Saturday, August 22, 2015

The Pink & Shiny Party @ Modernformations

I think Sarah B. Boyle flashed me the horns after she read… we were talking about how she used gumballs as a poetic image for her aborted fetus, and how she uh, provided real gumballs at her event. I think she gave me a little “devil’s horns” hand symbol when I brought up the connection. It was at this point that I thought of the word “hardcore”. I thought this whole event was actually very “hardcore”.

Much like some kind of perverted candy, the soft, pink, & shiny exterior of Sarah B. Boyle’s poetry contains a rock-hard, tooth-cracking center.

An example line:

"The curette scrapes the uterus clean.
It is a parfait spoon with a scalpel edge."

The center of Boyle’s new chapbook, What’s Pink & Shiny / What's Dark & Hard, is an abortion, which isn’t new subject matter for poetry, but it managed that night to become new. I think it was the reading: Sarah spoke with a lilting, almost innocent manner which gave an artificially to her performance which, for me, translated into tactics. That seeming incongruence between center and exterior gave Boyle's work power: the disastrous became everyday, the grotesque was cute, and even if it was tongue-in-cheek it was unflinching: the experience was exactly as serious, exactly as humorous, as it deserved to be.

Boyle also read a “Golden Shovel” poem, in the style of Terrance Hayes, wherein the last word of every line is anagrammatically taken from a sentence. Boyle’s chosen sentence was an off-the-cuff public sexist remark by a Republican partisan: “I can look out in the crowd, I kinda have Fox X-ray vision, and I can see that some of you women, you don't even know it yet, but you're pregnant.” In the resulting poem, Boyle explored the rapacious reasoning behind this statement with sensual and lyrical language which had the guts to move beyond caricature. The result was very funny, sounded , and exposed a kind of crazy heart to the politician's logic, an animal romance: cutting to the bone.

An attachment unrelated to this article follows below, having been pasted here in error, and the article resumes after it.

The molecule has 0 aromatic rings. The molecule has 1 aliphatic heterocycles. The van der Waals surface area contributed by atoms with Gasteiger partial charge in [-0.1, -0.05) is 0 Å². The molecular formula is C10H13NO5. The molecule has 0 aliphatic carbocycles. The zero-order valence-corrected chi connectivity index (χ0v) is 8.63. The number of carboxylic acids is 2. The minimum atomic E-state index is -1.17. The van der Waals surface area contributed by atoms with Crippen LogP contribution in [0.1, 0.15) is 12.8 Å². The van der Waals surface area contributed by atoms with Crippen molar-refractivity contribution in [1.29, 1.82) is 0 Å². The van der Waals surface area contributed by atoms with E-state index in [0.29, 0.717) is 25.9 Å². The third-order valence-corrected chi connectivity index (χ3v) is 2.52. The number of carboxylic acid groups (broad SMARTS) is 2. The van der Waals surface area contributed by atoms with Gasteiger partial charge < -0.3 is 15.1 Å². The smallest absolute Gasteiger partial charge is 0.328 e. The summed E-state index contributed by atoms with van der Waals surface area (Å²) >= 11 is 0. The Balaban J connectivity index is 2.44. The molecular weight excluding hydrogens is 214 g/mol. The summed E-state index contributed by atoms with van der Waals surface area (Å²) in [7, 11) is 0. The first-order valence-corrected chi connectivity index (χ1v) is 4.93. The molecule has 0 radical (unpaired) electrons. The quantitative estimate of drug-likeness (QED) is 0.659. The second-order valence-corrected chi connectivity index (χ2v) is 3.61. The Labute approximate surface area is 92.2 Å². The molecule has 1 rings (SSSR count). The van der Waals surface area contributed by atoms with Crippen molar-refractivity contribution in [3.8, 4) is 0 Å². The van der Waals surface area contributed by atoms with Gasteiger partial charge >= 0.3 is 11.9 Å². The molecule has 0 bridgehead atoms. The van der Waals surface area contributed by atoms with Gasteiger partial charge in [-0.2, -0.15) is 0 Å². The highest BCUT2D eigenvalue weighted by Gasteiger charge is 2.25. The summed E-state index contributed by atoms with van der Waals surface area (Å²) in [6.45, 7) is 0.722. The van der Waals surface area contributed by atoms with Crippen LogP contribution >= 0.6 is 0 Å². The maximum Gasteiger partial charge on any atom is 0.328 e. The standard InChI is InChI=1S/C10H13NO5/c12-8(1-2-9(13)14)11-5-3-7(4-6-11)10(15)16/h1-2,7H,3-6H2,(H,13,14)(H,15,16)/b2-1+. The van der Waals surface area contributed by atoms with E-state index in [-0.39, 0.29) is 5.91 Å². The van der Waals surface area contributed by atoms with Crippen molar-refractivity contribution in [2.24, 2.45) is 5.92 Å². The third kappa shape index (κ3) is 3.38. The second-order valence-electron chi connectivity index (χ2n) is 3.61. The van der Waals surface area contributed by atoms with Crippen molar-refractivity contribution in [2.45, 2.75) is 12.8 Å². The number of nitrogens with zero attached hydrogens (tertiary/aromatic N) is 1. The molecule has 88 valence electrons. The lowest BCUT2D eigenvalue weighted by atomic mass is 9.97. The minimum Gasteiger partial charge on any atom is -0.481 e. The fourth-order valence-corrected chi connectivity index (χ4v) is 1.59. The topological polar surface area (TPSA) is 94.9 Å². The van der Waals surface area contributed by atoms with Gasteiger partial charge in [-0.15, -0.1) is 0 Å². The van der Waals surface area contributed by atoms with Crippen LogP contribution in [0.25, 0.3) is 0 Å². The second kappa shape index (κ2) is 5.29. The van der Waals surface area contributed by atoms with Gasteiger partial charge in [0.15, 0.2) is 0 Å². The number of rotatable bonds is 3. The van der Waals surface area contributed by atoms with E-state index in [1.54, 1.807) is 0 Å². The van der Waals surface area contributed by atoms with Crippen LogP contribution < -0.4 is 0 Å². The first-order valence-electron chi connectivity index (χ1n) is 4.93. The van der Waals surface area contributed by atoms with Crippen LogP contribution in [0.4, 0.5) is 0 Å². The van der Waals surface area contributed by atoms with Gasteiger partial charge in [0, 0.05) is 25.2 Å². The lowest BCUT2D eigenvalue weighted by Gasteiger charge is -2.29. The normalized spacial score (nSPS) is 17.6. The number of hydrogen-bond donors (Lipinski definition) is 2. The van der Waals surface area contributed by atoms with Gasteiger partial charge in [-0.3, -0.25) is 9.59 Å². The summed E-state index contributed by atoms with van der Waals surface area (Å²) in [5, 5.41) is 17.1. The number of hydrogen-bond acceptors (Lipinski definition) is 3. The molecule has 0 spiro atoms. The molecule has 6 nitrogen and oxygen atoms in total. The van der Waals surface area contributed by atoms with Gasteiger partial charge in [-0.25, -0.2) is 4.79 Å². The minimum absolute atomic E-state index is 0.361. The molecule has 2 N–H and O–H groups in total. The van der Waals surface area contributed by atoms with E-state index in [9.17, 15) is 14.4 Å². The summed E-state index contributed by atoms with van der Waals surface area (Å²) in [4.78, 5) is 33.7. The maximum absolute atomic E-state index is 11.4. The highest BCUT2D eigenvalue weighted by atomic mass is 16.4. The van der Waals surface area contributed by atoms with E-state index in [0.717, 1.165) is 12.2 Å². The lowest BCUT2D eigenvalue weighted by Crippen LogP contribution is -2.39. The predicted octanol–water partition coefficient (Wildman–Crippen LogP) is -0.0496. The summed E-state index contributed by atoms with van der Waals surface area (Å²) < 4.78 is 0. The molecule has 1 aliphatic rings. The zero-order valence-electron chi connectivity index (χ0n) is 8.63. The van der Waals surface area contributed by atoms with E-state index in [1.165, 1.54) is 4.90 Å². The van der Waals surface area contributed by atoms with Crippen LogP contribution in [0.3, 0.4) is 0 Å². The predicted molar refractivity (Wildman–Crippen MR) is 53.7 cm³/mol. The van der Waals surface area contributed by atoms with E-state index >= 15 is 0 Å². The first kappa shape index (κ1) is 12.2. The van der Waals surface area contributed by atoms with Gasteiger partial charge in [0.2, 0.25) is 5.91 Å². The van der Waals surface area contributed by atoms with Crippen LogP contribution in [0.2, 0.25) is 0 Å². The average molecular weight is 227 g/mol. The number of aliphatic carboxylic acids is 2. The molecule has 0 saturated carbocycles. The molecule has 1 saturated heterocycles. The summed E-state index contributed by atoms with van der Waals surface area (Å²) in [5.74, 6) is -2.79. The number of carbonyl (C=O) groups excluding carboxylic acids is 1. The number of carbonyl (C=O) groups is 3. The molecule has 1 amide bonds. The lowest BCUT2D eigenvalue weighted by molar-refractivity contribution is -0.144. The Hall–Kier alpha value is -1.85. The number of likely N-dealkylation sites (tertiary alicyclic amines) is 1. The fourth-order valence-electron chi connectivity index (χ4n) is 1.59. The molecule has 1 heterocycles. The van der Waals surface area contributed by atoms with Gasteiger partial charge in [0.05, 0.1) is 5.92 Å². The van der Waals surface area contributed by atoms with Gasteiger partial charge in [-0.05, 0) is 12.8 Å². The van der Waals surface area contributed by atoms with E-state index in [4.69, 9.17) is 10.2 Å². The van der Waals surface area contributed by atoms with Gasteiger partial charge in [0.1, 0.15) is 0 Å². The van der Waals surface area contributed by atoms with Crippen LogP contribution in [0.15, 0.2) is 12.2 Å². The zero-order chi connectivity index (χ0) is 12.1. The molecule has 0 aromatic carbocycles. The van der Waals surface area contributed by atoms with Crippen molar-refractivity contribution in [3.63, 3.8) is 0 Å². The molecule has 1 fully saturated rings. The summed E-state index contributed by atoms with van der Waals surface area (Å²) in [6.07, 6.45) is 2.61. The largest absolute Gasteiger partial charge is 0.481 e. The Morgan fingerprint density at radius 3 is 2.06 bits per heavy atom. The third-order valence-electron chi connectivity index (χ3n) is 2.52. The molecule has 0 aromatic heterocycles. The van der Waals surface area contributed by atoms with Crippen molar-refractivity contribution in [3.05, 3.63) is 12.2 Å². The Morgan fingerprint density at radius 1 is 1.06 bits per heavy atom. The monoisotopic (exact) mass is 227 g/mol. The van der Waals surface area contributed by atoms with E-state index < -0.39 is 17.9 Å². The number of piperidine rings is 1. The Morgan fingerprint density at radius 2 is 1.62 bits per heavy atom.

Margaret Bashaar also read some excellent poems and Adam Gibson, Boyle’s brother, played a few songs on his guitar. Brandt Dykstra was painting on a pink canvas on the back of the stage for the entirety of the event. Along with the gumballs a pink creamcheese-and-chocolate-chips cake was served, and was delicious.

1 comment:

  1. Pretty awesome and poetic writing yourself, Pete. Soft and creamy on the outside, with a bone-cracking center.